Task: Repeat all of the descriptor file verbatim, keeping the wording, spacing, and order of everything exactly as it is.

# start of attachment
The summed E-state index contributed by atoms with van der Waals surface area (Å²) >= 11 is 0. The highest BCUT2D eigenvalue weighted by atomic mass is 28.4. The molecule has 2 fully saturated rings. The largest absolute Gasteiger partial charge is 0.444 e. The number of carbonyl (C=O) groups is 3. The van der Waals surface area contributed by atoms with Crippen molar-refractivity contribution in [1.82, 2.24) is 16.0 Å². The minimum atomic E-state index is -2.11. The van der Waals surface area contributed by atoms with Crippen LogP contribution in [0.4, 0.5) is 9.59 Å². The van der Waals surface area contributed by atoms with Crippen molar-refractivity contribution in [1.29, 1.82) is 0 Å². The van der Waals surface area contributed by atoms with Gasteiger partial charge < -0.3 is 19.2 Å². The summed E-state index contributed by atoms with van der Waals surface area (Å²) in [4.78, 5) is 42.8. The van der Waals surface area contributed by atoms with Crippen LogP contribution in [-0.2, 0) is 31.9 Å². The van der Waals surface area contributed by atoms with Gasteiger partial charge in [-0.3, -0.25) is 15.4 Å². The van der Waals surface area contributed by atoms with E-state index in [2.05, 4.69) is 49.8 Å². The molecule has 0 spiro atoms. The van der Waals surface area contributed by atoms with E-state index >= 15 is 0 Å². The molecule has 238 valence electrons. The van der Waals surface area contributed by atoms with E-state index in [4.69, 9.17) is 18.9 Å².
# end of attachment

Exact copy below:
The summed E-state index contributed by atoms with van der Waals surface area (Å²) >= 11 is 0. The highest BCUT2D eigenvalue weighted by atomic mass is 28.4. The molecule has 2 fully saturated rings. The largest absolute Gasteiger partial charge is 0.444 e. The number of carbonyl (C=O) groups is 3. The van der Waals surface area contributed by atoms with Crippen molar-refractivity contribution in [1.82, 2.24) is 16.0 Å². The minimum atomic E-state index is -2.11. The van der Waals surface area contributed by atoms with Crippen LogP contribution in [0.4, 0.5) is 9.59 Å². The van der Waals surface area contributed by atoms with Crippen molar-refractivity contribution in [1.29, 1.82) is 0 Å². The van der Waals surface area contributed by atoms with Gasteiger partial charge < -0.3 is 19.2 Å². The summed E-state index contributed by atoms with van der Waals surface area (Å²) in [4.78, 5) is 42.8. The van der Waals surface area contributed by atoms with Crippen LogP contribution in [-0.2, 0) is 31.9 Å². The van der Waals surface area contributed by atoms with Gasteiger partial charge in [-0.3, -0.25) is 15.4 Å². The van der Waals surface area contributed by atoms with E-state index in [2.05, 4.69) is 49.8 Å². The molecule has 0 spiro atoms. The van der Waals surface area contributed by atoms with E-state index >= 15 is 0 Å². The molecule has 238 valence electrons. The van der Waals surface area contributed by atoms with E-state index in [4.69, 9.17) is 18.9 Å².